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Software Company with Global Ambition

Technology firm Norkom Technologies will invest over e25 million in research and development (R&D) over the next four years, according to chief executive Paul Kerley.


Kerley believes that R&D is critical to long-term success in the technology field. He estimates that the company, which sells anti-crime and compliance solutions to the financial industry, has spent over e40 million on R&D in its 11-year history.

“There are a lot of start-up companies that are stillborn because they try to start out on a shoestring and they underestimate what it costs to get into certain markets,” said Kerley. “It is important to have a decent funding strategy. Particularly in the early stages, companies suffer from under-funding.” This approach has paid off for Norkom, which employs 340 staff and has revenues of e48 million last year.
Norkom has a global reach with overseas offices in Contintental Europe, the US, Australia and Singapore. It has worked with banks and financial institutions in over 100 countries.

Kerley established the company in 1998 with co-founders Colm Crossan, Ray O’Donnell and Kilian Colleran.

“The idea was to bring technology to the market that would automate white collar decision-making,” he said.

“We started building a global business from the first day. Anybody setting up a business is going to give 10 or 15 years of their life to growing it. That’s an exacting toll.

“If you are going to put in all the effort, you might as well do something big as small.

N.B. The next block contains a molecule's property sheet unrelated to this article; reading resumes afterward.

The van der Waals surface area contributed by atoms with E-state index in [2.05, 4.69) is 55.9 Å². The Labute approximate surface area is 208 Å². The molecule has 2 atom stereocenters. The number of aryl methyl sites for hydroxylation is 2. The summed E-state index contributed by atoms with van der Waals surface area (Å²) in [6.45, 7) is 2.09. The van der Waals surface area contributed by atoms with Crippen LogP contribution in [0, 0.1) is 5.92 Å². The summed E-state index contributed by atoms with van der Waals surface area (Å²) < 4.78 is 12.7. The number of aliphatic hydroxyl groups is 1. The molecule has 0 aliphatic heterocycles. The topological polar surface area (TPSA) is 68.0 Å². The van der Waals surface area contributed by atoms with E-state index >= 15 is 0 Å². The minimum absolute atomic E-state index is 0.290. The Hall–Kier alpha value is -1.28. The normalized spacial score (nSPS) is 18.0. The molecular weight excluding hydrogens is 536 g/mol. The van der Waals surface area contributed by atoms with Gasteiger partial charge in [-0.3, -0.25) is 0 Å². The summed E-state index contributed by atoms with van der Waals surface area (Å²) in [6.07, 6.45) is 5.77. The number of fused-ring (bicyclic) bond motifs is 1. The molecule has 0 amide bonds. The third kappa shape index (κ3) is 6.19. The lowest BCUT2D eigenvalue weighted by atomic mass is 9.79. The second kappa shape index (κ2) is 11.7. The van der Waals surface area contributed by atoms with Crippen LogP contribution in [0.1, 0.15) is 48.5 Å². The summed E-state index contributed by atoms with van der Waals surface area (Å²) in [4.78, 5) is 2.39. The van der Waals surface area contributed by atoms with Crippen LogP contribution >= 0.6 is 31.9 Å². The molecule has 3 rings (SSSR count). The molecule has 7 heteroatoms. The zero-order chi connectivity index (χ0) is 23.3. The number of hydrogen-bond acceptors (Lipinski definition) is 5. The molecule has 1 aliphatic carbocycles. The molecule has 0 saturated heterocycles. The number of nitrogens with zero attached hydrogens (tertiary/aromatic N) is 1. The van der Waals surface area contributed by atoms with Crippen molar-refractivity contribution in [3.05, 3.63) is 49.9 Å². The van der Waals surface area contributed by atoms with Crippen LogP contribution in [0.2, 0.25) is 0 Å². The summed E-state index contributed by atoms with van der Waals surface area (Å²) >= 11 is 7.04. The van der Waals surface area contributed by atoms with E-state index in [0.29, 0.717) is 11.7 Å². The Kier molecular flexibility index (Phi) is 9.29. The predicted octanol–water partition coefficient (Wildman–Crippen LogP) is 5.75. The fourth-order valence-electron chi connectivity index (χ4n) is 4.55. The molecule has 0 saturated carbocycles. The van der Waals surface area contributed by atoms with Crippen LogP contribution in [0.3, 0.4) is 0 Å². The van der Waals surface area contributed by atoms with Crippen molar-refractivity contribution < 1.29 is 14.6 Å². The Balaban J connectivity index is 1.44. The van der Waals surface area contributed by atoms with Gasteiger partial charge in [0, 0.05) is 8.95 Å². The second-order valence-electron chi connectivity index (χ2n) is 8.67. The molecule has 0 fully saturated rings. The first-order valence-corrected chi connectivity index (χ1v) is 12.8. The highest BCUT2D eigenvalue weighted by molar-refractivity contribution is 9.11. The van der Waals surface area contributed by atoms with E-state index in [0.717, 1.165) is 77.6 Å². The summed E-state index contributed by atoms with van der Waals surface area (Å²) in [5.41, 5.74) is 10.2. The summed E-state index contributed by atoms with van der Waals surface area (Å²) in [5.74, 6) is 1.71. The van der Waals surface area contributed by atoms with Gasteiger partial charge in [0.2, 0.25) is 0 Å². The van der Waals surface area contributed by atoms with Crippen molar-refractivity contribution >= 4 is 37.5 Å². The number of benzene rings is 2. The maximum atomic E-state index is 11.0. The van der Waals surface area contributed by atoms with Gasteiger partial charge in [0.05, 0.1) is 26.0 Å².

“Anybody making that decision shouldn’t do it so they can build the biggest company in Ireland.

“They should be thinking of building the world’s best business in whatever sphere they are in. It doesn’t cost a whole lot more to think bigger.”

Kerley identifies three key phases to building a global company. The first is the entrepreneurial stage, where the chief executive often also takes on the role of chief financial officer.

The second phase involves replicating existing success in new markets — ensuring that the concept is as relevant to the market in Tokyo or San Francisco, for example, as it is to Dublin.

The third stage is all about scaling. This is where you must learn to run a business even though you have little or no daily contact with many of the people that work for you.

An adaptable management team is vital. Without a flexible approach from the top-down, Kerley believes that companies cannot evolve and grow effectively.

“You seldom end up with the company you imagined you would have at the start. If you don’t build a team that is adaptable and entrepreneurial, then it does not matter what idea you have in the beginning — you won’t be successful,” he said.

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